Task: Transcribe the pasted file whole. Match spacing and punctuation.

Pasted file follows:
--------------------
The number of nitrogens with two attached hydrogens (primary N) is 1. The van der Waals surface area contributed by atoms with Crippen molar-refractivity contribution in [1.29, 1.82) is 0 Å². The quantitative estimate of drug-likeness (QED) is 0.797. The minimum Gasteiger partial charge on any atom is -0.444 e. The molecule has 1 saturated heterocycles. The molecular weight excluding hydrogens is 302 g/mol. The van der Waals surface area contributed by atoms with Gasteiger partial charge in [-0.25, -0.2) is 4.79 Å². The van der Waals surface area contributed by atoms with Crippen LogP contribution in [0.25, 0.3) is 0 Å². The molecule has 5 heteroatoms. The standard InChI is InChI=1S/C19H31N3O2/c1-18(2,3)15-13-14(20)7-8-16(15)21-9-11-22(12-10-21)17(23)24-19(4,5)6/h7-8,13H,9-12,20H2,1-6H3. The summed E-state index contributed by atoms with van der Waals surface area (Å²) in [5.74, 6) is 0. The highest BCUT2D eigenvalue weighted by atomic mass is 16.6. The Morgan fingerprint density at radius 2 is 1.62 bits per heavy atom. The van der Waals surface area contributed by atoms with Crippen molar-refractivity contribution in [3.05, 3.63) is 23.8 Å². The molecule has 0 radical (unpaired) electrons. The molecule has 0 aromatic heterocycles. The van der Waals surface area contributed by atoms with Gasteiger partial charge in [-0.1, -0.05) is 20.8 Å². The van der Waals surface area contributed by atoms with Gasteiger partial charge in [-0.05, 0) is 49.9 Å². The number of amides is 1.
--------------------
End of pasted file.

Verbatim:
The number of nitrogens with two attached hydrogens (primary N) is 1. The van der Waals surface area contributed by atoms with Crippen molar-refractivity contribution in [1.29, 1.82) is 0 Å². The quantitative estimate of drug-likeness (QED) is 0.797. The minimum Gasteiger partial charge on any atom is -0.444 e. The molecule has 1 saturated heterocycles. The molecular weight excluding hydrogens is 302 g/mol. The van der Waals surface area contributed by atoms with Gasteiger partial charge in [-0.25, -0.2) is 4.79 Å². The van der Waals surface area contributed by atoms with Crippen LogP contribution in [0.25, 0.3) is 0 Å². The molecule has 5 heteroatoms. The standard InChI is InChI=1S/C19H31N3O2/c1-18(2,3)15-13-14(20)7-8-16(15)21-9-11-22(12-10-21)17(23)24-19(4,5)6/h7-8,13H,9-12,20H2,1-6H3. The summed E-state index contributed by atoms with van der Waals surface area (Å²) in [5.74, 6) is 0. The highest BCUT2D eigenvalue weighted by atomic mass is 16.6. The Morgan fingerprint density at radius 2 is 1.62 bits per heavy atom. The van der Waals surface area contributed by atoms with Crippen molar-refractivity contribution in [3.05, 3.63) is 23.8 Å². The molecule has 0 radical (unpaired) electrons. The molecule has 0 aromatic heterocycles. The van der Waals surface area contributed by atoms with Gasteiger partial charge in [-0.1, -0.05) is 20.8 Å². The van der Waals surface area contributed by atoms with Gasteiger partial charge in [-0.05, 0) is 49.9 Å². The number of amides is 1.